Paxton joins a bipartisan group of state attorneys general in the investigation from at least 11 other states, including California, Florida, Kentucky, Massachusetts, Minnesota, Nebraska, New Jersey, New York, Oregon, Tennessee, and Vermont.
Paxton’s press release states that Meta is under investigation for “providing and promoting its social media platform Instagram to children and young adults” despite knowing that its use is associated with physical and mental harms.
Paxton states that “Meta’s own internal research shows that using Instagram is associated with increased risks of depression, eating disorders, and even suicide.”
According to Paxton, even with its research showing Instagram was causing harm, Meta ignored the data. He writes that the investigation will target “Meta’s efforts to increase the frequency and duration of young users’ engagement and the resulting harms caused by such extended engagement.”
The investigation into Meta follows the release of “The Facebook Papers,” a trove of internal documents shared by a former employee to The Wall Street Journal. The documents detailed internal research conducted by the company that suggested teenagers suffered body image issues when using Instagram.
The study found that “comparisons on Instagram can change how young women view and describe themselves” and that “roughly a third of teenage girls in a survey who already felt bad about their bodies said Instagram made them feel worse.”
Meta has disputed the characterization of the documents since the initial reports into the contents began and has said that its internal research efforts are intended to pinpoint issues so the company can address them.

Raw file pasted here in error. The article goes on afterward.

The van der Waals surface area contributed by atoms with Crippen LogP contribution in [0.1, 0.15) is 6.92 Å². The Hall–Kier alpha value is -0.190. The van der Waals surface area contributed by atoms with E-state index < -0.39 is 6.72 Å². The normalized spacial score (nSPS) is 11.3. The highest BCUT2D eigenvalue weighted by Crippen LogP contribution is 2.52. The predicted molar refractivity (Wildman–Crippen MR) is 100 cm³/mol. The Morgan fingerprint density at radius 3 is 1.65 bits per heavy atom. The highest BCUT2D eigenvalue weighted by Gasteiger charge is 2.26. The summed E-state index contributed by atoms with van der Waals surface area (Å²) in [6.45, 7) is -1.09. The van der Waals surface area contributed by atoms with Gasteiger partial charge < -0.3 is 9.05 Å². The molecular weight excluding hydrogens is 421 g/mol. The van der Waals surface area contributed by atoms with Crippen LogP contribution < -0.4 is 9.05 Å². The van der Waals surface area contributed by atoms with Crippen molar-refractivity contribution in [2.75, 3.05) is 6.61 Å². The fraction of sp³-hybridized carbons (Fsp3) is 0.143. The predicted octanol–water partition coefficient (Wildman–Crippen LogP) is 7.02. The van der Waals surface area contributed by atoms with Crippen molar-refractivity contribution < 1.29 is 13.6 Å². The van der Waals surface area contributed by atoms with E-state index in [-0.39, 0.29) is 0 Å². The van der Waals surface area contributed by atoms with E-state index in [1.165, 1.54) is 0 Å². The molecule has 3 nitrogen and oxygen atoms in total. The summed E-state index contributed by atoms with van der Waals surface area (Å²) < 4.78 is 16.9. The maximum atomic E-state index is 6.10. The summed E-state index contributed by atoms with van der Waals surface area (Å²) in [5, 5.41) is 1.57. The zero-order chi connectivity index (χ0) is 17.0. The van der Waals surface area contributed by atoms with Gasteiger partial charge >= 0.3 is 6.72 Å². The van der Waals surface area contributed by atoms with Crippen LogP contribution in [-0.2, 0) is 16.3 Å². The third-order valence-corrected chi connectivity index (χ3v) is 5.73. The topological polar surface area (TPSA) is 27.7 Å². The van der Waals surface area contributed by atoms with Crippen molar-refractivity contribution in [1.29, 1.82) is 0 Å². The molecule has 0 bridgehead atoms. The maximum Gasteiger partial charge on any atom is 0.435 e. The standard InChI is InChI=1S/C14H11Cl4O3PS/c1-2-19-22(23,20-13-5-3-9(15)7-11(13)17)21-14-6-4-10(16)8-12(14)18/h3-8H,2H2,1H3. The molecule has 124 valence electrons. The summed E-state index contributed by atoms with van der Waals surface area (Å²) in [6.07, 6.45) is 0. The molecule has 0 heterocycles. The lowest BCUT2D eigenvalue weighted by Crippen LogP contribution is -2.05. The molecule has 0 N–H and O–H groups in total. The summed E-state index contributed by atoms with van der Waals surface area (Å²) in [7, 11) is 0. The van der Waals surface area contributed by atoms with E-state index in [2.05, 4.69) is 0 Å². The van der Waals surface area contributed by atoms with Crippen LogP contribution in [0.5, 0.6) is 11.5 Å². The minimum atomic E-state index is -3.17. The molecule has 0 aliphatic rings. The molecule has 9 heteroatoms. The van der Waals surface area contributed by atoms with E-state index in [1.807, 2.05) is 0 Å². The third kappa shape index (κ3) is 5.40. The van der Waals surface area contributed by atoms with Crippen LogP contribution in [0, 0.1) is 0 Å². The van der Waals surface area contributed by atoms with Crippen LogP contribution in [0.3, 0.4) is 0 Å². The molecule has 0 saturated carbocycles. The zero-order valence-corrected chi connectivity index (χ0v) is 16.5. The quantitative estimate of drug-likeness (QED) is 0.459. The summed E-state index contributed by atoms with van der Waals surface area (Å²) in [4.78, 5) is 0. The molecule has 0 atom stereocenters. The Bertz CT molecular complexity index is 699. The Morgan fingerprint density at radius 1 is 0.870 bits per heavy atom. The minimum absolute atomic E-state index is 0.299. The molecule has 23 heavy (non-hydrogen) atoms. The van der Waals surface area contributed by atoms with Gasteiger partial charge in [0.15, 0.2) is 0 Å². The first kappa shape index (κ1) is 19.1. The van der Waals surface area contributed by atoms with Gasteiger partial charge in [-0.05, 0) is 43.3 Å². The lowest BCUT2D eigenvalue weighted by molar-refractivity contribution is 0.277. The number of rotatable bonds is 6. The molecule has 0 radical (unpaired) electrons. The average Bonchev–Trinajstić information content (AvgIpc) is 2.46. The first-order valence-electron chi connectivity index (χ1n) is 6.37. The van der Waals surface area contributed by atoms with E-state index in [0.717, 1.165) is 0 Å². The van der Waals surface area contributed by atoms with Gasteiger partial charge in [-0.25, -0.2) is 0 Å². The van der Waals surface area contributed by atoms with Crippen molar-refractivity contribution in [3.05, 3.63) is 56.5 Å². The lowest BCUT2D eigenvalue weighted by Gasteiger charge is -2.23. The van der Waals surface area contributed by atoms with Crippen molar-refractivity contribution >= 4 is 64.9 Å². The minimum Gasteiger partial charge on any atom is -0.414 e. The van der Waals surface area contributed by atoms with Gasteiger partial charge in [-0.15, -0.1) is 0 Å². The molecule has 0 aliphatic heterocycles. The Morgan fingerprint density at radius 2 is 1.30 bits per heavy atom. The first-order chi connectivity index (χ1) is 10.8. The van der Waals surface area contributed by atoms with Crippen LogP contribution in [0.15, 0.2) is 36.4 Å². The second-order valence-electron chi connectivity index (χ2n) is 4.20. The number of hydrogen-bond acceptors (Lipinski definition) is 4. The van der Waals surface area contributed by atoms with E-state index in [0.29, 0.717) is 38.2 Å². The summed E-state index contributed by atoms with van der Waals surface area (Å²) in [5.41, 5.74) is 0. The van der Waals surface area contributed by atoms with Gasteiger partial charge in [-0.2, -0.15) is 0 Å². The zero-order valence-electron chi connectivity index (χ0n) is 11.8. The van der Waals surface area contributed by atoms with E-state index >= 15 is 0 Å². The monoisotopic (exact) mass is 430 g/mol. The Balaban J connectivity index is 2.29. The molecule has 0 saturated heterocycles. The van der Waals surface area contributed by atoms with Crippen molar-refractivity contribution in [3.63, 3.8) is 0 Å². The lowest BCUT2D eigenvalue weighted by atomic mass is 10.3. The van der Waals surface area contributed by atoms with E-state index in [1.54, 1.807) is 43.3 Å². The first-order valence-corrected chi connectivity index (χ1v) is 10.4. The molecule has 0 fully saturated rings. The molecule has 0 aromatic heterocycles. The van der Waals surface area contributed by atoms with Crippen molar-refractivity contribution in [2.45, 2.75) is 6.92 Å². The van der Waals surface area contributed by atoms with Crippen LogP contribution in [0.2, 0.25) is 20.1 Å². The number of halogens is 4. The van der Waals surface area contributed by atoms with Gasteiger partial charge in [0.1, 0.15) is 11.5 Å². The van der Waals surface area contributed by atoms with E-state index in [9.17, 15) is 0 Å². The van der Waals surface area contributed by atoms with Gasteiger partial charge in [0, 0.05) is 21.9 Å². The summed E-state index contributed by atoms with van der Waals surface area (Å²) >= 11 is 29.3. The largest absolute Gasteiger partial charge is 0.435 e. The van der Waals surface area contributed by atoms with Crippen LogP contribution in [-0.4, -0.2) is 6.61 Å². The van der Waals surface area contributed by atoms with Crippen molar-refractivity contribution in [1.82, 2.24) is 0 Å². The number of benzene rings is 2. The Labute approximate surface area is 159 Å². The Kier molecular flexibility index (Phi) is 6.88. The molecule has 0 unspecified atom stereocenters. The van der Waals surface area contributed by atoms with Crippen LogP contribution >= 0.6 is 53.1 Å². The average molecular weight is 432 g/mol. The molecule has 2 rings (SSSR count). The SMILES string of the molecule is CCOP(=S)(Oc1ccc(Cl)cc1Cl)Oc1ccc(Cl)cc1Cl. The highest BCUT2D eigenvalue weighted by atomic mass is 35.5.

Pratiti Raychoudhury, a vice president and head of research at Facebook, said in a company blog post in September that “it is simply not accurate that this research demonstrates Instagram is ‘toxic’ for teen girls.”
He stated that stories on the research have lacked context, left out vital information, and were a poor interpretation of data. He also noted that the company’s internal research found positives that were not being reported on, including the fact that on 11 of 12 well-being issues, the surveyed teenage girls said that Instagram made them feel “better and not worse.”
Liza Crenshaw, a spokeswoman for Meta, responded to the investigating attorney generals in a statement saying that the accusations were false and “demonstrate a deep misunderstanding of the facts.”
She added that “while challenges in protecting young people online impact the entire industry, we’ve led the industry in combating bullying and supporting people struggling with suicidal thoughts, self-injury, and eating disorders.”